Brussels, brussels. Everywhere.

As you may have noticed, I’m a big fan of the brussels sprout. Unfortunately, this is a rather recent discovery (like, past three years). I admit, as a child, my food tastes were…particular. And I easily succumbed to children’s books that declared brussels sprouts and lima beans to be yucky. My parents didn’t cook these vegetables, so any familiarity with them was drawn from the anti-cabbage and anti-bean media.

But now…they’re my favorite. Brussels sprouts are delicious, whether roasted or grilled or fried. Their cabbage shape allows them to soak up all kinds of delicious cooking liquids, most notably butter and bacon fat. How could they not taste delicious?! I have two default ways of preparing brussels sprouts – (1) with garlic and (2) with bacon.

The Garlic Approach consists of tossing halved sprouts with olive oil, minced garlic, salt and pepper. Lay evenly on a baking sheet and roast at 425 until done. BAM! The Bacon Approach consists of frying chopped bacon in a heavy saucepan, then adding halved sprouts before the bacon gets crispy. YUM! The Bacon Approach was validated by Paul Qui on this week’s episode of Top Chef. (Note: my friend Jane educated me on the fine art of quartering your sprouts, thereby increasing the percentage of the sprout that is crispy and delicious, whether frying or roasting).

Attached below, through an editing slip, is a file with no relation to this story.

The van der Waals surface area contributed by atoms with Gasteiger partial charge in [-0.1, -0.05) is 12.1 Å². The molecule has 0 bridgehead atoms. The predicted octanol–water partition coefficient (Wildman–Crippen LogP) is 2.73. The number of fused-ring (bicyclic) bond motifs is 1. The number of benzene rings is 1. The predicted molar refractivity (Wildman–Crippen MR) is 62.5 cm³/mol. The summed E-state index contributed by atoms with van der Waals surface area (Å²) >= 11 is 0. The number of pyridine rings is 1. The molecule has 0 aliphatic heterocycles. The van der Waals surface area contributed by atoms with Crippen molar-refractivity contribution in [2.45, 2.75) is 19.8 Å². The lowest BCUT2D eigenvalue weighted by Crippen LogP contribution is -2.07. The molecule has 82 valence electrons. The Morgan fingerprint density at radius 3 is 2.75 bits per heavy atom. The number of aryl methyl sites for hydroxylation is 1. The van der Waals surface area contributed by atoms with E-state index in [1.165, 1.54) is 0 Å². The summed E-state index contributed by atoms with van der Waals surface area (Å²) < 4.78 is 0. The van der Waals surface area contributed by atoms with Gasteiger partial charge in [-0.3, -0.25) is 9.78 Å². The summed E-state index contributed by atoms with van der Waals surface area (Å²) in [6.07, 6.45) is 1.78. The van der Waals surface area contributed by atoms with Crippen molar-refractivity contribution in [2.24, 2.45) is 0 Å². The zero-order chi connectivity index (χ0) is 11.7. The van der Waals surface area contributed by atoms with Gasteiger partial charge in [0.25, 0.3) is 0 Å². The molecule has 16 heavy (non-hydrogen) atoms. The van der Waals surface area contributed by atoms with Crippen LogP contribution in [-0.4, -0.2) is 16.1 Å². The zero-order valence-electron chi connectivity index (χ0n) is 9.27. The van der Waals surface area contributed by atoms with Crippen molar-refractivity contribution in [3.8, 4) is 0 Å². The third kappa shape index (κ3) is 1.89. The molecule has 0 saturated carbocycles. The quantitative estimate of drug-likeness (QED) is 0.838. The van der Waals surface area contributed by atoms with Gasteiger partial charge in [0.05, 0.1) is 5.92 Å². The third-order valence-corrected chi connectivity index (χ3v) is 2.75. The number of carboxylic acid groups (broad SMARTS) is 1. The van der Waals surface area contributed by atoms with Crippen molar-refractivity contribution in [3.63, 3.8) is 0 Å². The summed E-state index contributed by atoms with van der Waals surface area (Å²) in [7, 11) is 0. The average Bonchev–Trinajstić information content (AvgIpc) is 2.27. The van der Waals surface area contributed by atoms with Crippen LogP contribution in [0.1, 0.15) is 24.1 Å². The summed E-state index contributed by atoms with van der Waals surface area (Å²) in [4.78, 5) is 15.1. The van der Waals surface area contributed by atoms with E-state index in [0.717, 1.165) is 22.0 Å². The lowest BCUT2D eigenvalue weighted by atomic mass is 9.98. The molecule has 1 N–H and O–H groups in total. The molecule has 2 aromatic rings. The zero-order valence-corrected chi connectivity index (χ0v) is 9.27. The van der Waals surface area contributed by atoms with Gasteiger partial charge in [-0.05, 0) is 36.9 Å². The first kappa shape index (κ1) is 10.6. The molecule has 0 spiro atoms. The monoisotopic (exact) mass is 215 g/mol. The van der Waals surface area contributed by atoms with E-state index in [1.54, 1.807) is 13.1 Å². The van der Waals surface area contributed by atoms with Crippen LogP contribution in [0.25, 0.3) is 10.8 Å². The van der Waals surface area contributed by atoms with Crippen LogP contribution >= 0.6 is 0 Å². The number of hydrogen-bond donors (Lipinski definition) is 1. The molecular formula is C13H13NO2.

With the temperature plummeting, there are a few new brussels sprout recipes I’d like to try. They seem to be popping up everywhere! I think it’s the internet’s way of telling me I need to make more sprouts. Which recipe looks best to you?

Dijon-braised Brussels Sprouts from Smitten Kitchen

Thai-style Brussels Sprouts from The Kitchn

Brussels Sprout and Kale Salad from YumSugar

GRILLED Brussels Sprouts with Bacon from Serious Eats

Brussels Sprouts with BEER from Serious Eats


1 Comment

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One response to “Brussels, brussels. Everywhere.

  1. Rebecca

    I highly recommend that you try this:

    It is amazing.

    I substitute a dressing made of: whole grain mustard, honey, smoked paprika, cayenne pepper (that piment d’espelette is too hard to come by), olive oil, lemon juice, salt, pepper, and a little white wine or sherry vinegar. Quantities are improvised, and adjusted to taste.

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